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Special Education Is Not a Place
Mario, one of my students, loves to arrange furniture. He loves to build things and destroy things. He’s a hard worker when he wants to be. He’s cagey and doesn’t get close to people at first. He doesn’t like to be touched. He escalates quickly if triggered but is truthful and honest if he’s done something wrong. He’s funny and smart. He gets concepts quickly but gives up if the book or word problem is too long. He’s an entrepreneur and loves Legos.
Spending the last six months with Mario has taught me these things. These are his motivators, and using them (“we can rearrange my office when you finish all your math work!”) helps him learn. Yes, we use academic time to interior decorate, but guess what? He finishes the math work in record time. His classmates are still working, and he has mastered the concept. But, remember, he’s a puzzle. Some days this doesn’t work. Sometimes he won’t even talk to me. Sometimes he’s on the floor.
Special education isn’t like chemistry. There aren’t standards or benchmarks. There is no curriculum or scope and sequence. Growing up with difference— my grandmother had worked with students with disabilities, my father had a disability, and I had a close friend whose disability had affected his education greatly—had been the most empowering and beneficial part of my life. I didn’t go to conventional school, I personally had a genetic disorder, and I grew up very confused about where I belonged. At 21, I realized that the feeling of not fitting in was actually telling me that I was gay. All of these differences made me strong and empathetic. Qualities that, little did I know when I accepted my Teach for America offer to teach Special Education in DC, were going to make this job everything I’d dreamed of.
Teaching special education is hard. It’s a job within a job (sometimes within another job). We teach; we case manage; we file paperwork; we counsel students and families. Rarely do we change lives, but our lives always are changed by each and every student we come across.
Let’s clear up a few confusions: special education is not a place, not a subject, not an identity. Students are not special education students, not SPED kids, not “those kids.” Students are always students first. A student may need special education services for a period of time. A student may need to be in a self-contained classroom with students who also need special education services. Even though it’s easier for us to say, “he’s a SPED kid,” in the hallway, it’s not what he IS. This is called “person-first language.” I am a stickler and a crusader for this type of sentence structure because the language we use, especially as educators and role models, is critical to the self-worth and self-respect of our students and colleagues.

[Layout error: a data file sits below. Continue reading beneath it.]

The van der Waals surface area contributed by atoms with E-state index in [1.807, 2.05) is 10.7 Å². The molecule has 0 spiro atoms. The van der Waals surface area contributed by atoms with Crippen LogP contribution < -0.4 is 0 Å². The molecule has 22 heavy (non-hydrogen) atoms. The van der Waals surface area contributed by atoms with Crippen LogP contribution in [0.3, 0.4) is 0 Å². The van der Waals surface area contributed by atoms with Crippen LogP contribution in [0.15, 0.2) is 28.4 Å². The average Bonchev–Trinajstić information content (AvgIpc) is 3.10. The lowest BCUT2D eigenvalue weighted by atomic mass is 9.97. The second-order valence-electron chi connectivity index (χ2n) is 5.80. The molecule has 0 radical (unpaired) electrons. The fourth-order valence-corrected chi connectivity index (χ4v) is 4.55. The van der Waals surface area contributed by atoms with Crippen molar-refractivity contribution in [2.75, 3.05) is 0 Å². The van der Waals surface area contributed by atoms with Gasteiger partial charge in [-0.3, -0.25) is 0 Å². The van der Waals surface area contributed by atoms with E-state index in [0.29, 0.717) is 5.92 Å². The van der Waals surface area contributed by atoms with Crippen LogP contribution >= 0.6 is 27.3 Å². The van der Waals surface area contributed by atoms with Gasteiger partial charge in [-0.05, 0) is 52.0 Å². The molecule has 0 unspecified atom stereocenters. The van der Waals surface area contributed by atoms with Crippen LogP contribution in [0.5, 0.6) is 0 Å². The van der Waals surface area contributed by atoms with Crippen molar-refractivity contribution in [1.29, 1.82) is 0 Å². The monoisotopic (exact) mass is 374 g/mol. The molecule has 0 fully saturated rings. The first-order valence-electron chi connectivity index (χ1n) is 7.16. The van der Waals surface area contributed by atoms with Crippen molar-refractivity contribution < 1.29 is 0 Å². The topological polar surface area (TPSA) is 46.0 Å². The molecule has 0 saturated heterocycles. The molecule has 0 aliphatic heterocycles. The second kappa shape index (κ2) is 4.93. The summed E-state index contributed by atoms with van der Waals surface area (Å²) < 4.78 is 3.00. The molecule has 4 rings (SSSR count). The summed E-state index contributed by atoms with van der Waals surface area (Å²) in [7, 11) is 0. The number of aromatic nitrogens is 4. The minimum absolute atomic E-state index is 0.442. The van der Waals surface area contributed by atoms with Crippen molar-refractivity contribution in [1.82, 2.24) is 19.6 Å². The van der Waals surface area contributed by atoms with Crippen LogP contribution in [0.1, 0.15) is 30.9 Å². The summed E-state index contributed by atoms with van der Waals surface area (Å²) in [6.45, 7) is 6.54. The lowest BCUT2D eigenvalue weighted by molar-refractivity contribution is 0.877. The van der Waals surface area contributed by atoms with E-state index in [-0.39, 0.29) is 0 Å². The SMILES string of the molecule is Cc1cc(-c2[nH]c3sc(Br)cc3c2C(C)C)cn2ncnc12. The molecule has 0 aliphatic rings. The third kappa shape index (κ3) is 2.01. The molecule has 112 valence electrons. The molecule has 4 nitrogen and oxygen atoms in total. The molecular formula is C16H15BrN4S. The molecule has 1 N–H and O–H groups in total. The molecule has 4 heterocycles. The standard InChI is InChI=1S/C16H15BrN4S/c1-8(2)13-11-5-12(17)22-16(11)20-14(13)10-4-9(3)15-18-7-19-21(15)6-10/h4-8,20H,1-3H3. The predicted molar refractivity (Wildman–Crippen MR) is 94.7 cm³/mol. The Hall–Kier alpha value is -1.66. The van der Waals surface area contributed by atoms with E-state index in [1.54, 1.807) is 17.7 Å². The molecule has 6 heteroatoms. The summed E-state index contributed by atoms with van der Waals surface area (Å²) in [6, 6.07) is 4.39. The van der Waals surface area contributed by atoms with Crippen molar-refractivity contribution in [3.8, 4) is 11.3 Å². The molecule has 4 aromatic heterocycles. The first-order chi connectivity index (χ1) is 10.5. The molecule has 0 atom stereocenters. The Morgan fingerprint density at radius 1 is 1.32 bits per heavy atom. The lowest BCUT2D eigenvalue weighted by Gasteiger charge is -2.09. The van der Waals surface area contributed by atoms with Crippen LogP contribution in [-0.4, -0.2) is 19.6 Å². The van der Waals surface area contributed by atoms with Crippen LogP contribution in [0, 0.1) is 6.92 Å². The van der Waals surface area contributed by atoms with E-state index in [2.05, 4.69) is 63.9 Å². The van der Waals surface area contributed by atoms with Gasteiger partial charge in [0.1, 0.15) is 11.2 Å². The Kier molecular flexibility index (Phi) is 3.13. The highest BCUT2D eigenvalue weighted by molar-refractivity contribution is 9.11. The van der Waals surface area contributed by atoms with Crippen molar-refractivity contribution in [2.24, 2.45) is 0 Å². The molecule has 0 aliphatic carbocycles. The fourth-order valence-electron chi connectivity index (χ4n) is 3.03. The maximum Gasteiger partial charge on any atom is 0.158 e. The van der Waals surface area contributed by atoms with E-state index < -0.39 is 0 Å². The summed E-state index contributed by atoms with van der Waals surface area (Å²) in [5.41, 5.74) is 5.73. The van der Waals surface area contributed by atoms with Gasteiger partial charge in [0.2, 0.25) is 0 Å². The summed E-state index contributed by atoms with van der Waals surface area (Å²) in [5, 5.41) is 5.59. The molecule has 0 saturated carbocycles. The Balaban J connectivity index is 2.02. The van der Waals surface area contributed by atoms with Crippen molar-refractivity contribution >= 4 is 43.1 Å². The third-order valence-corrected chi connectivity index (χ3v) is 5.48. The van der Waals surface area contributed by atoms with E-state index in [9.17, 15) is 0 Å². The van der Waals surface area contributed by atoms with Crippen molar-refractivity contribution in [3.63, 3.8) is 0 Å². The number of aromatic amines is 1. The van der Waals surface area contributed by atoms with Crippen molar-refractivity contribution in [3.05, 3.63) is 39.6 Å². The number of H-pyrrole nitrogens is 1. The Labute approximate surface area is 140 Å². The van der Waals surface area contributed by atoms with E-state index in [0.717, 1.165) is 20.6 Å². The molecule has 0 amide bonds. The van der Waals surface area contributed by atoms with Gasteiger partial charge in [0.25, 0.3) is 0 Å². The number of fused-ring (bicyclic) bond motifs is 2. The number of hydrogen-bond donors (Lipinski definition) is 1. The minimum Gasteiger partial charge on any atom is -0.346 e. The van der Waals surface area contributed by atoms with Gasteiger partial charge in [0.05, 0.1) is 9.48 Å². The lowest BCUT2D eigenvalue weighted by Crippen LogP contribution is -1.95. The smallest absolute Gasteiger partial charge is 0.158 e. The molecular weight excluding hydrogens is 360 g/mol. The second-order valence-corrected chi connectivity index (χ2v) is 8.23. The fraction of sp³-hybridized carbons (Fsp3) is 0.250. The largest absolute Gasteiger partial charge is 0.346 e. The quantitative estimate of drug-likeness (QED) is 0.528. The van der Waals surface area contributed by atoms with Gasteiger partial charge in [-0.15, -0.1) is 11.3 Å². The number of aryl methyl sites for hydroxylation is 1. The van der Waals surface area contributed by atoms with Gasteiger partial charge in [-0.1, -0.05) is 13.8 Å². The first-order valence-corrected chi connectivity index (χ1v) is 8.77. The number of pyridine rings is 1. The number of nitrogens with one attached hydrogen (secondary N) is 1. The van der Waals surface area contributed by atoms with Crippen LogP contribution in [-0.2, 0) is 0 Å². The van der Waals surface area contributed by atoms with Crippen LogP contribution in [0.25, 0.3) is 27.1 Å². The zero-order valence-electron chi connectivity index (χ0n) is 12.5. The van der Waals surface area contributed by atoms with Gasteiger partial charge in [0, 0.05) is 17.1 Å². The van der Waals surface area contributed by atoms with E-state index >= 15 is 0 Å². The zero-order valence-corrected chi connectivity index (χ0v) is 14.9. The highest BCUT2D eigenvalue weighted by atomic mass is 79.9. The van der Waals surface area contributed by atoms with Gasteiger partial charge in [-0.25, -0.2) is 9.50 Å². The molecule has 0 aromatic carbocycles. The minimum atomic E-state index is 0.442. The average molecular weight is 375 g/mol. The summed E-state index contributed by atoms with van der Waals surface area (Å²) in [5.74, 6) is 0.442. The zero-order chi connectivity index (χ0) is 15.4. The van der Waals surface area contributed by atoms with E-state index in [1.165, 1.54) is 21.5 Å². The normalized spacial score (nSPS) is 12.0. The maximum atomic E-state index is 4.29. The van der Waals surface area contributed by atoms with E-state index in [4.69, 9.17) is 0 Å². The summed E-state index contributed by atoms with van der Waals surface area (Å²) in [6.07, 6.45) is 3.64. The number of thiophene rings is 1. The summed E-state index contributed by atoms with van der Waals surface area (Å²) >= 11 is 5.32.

All too often I have conversations with general education teachers who will say things along the lines of, “he’s SPED so you’ll take care of him,” or “you will do his report card since he’s not really in my class, right?” Students who spend even a portion of their day in general education classrooms are students who can do general education work with the proper support. If you are a teacher with a student with an IEP in your class, that student is in your class like every other student. It is your responsibility (in collaboration with their case manager) to provide the adequate support and differentiation for that student to be successful.
Every single person learns in a different way. Since every person is different, is a different type of learner, every single person needs a different structure, content, and delivery method. We spend a great deal of time focusing on being culturally responsive educators at Teach for America, but what we really need to be is individually responsive. Know your students head to toe: what makes them tick, what are their learning styles, what motivates them, what triggers them, and how do you help or hurt their development as learners and leaders.
Teach For America’s recent initiative name change from the Special Education Initiative to the Diverse Learners Initiative reflects this mindset. Because we don’t just need to strengthen special education services; we must prepare all teachers to understand and meet the needs of every student who learns differently.
Teaching is all about the microwins. The single moment of realization in a student’s eyes, the math problem that suddenly made sense, the book whose words combine into sentences. The simplest change in the way we speak to our students and about our students can have profound humanizing power. See the people in front of you every day. Truly see them. And once you do that, you will be amazed at what they are innately capable of.